# Unique battery

1. Aug 31, 2008

### casanova2528

can you design a series capacitor and battery set up where one plate of a capacitor in series has an unequal amount of charge ? Feel free to use different dielectrics or any other devices, but the set up must be in series.

2. Sep 1, 2008

### Staff: Mentor

What is the context of your question? Is this for school or for work?

3. Sep 1, 2008

### casanova2528

It's a question I thought about as I working on some dielectric problems. what's with your question??? What if my question was for work or for school...what difference does that make?

4. Sep 1, 2008

### Staff: Mentor

The difference is this isn't a "do my homework for me" forum. We want people to show some effort at answering their own questions (even questions that aren't homework, for that matter).

5. Sep 1, 2008

### casanova2528

Here's my background. I am reviewing my circuits, and I am in the section of dielectrics and capacitors. I've been comparing what happens to the electric field as you insert and take out a dielectric with a constant more than 1 as the battery remains connected. If you do the math, you'll know that the electric field will be the same indicating that the charge on the plates will be the same for a parallel plate capacitor. So, I am wondering if there is any way you can alter the electric field by placing a different amount of charge on each plate as you maintain battery connection using dielectrics.

Trust me...I've done all the math behind all the steps to get to this point. I've compared inserting a conductor and a dielectric...and if you've done the math..you'll see that you will alter the electric field when you insert the conductor due to the change in distance...more charge will flow from battery to the parallel plate. However, Dielectric insertion is different. You can't seem to alter the electric field when the parallel plate capacitors are hooked up to the battery.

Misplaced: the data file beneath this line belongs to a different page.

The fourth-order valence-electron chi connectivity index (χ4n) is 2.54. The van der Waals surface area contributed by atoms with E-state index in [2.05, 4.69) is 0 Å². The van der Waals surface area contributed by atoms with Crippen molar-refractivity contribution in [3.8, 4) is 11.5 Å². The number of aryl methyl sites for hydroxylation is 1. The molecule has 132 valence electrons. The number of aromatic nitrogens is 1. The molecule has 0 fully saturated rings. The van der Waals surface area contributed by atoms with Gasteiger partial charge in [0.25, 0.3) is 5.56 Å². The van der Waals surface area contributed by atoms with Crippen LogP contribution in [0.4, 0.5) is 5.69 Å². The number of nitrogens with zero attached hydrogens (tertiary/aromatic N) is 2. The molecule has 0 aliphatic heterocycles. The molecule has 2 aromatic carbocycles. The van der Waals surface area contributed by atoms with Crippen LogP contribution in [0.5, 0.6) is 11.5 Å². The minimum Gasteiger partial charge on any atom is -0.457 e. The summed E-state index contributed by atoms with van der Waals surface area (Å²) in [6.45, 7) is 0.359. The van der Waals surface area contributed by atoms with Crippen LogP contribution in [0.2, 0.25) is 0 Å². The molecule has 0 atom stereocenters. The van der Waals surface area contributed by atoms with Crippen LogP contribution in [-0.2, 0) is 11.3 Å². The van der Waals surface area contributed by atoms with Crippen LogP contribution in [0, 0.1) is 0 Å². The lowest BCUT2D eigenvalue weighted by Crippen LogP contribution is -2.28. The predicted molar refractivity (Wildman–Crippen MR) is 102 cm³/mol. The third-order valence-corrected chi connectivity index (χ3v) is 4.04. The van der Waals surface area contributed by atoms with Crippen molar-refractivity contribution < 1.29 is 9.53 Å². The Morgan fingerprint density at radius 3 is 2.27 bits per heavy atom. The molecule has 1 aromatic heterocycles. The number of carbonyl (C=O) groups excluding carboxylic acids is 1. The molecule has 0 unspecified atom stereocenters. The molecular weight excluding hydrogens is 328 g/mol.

I apologize for my rudeness. how can you alter the electric field using dielectrics and anything else while maintaining the battery hook up? The circuit must be in series.

Last edited: Sep 1, 2008
6. Sep 1, 2008

### casanova2528

I'm sorry for being rude, but I had just woken up to the surprise of a quick reply to my question that I've been waiting for. When I discovered my question was answered with another question, I became agitated.. I'm sorry. I need your assistance.

7. Sep 1, 2008

### Staff: Mentor

No worries. I think Russ' explanation helped you to understand how we do things here at the PF.

To the question you are asking - you can charge up a capacitor, and then deposit static charge on one plate to make the amount of charge on the two plates unequal, but I'm not sure that's what you are asking. You'd need a diode in series anyway to make the extra charge not able to leak off. But the excess static charge on the one plate (call it the - plate, so the excess charge is electrons) will have a very weak extra contribution to the electric field in the cap gap -- the field would be terminating on whatever the source was for the excess charge. Maybe you could put a floating plate on the far side of the + cap plate, and suck electrons off and deposit them on the - plate of the cap....

8. Sep 1, 2008

### casanova2528

Even if you have 2 different dielectrics inserted in on capacitor to create a series capacitor system, the charges on the plates seem to be the same when battery remains connected.

9. Sep 2, 2008

### casanova2528

what does a diode do?

10. Sep 2, 2008

### casanova2528

there has to be a better way than to add static charge.

11. Sep 2, 2008

### Staff: Mentor

Just do a quick search at wikipedia.org -- a diode basically blocks current flow in one direction, but allows it (with a small voltage drop) in the other diretion. These are referred to as the reverse and forward directions, respectively.

Well, if you want uneven charge on the two capacitor plates, that would be the main way to do it.

I still honestly have no idea what you are asking for, so it's hard to think of alternatives.